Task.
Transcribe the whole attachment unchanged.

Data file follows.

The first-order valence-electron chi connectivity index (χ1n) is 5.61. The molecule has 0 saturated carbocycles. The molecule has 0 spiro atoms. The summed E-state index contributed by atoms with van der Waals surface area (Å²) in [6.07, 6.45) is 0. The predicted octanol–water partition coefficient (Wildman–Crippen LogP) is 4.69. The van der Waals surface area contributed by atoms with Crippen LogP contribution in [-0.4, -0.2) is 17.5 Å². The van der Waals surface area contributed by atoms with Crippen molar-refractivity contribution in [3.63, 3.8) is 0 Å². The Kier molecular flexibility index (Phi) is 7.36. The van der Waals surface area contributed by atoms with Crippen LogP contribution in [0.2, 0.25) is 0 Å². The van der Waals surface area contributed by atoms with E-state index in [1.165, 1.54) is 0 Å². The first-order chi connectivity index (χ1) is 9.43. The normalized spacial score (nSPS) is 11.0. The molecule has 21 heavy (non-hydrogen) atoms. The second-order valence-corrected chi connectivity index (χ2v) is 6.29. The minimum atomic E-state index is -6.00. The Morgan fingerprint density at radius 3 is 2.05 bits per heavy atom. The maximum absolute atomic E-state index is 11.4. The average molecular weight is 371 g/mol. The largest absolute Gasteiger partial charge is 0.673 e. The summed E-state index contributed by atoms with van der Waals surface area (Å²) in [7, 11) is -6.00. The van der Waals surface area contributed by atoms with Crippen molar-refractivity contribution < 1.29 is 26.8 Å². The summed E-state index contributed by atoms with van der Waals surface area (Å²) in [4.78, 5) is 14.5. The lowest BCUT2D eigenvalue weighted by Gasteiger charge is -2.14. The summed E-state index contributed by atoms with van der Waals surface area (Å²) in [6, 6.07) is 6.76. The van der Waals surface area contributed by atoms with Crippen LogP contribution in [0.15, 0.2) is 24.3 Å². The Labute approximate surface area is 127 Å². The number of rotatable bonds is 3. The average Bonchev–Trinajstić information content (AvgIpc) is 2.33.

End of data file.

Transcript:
The first-order valence-electron chi connectivity index (χ1n) is 5.61. The molecule has 0 saturated carbocycles. The molecule has 0 spiro atoms. The summed E-state index contributed by atoms with van der Waals surface area (Å²) in [6.07, 6.45) is 0. The predicted octanol–water partition coefficient (Wildman–Crippen LogP) is 4.69. The van der Waals surface area contributed by atoms with Crippen LogP contribution in [-0.4, -0.2) is 17.5 Å². The van der Waals surface area contributed by atoms with Crippen molar-refractivity contribution in [3.63, 3.8) is 0 Å². The Kier molecular flexibility index (Phi) is 7.36. The van der Waals surface area contributed by atoms with Crippen LogP contribution in [0.2, 0.25) is 0 Å². The van der Waals surface area contributed by atoms with E-state index in [1.165, 1.54) is 0 Å². The first-order chi connectivity index (χ1) is 9.43. The normalized spacial score (nSPS) is 11.0. The molecule has 21 heavy (non-hydrogen) atoms. The second-order valence-corrected chi connectivity index (χ2v) is 6.29. The minimum atomic E-state index is -6.00. The Morgan fingerprint density at radius 3 is 2.05 bits per heavy atom. The maximum absolute atomic E-state index is 11.4. The average molecular weight is 371 g/mol. The largest absolute Gasteiger partial charge is 0.673 e. The summed E-state index contributed by atoms with van der Waals surface area (Å²) in [7, 11) is -6.00. The van der Waals surface area contributed by atoms with Crippen molar-refractivity contribution < 1.29 is 26.8 Å². The summed E-state index contributed by atoms with van der Waals surface area (Å²) in [4.78, 5) is 14.5. The lowest BCUT2D eigenvalue weighted by Gasteiger charge is -2.14. The summed E-state index contributed by atoms with van der Waals surface area (Å²) in [6, 6.07) is 6.76. The van der Waals surface area contributed by atoms with Crippen LogP contribution in [0.15, 0.2) is 24.3 Å². The Labute approximate surface area is 127 Å². The number of rotatable bonds is 3. The average Bonchev–Trinajstić information content (AvgIpc) is 2.33.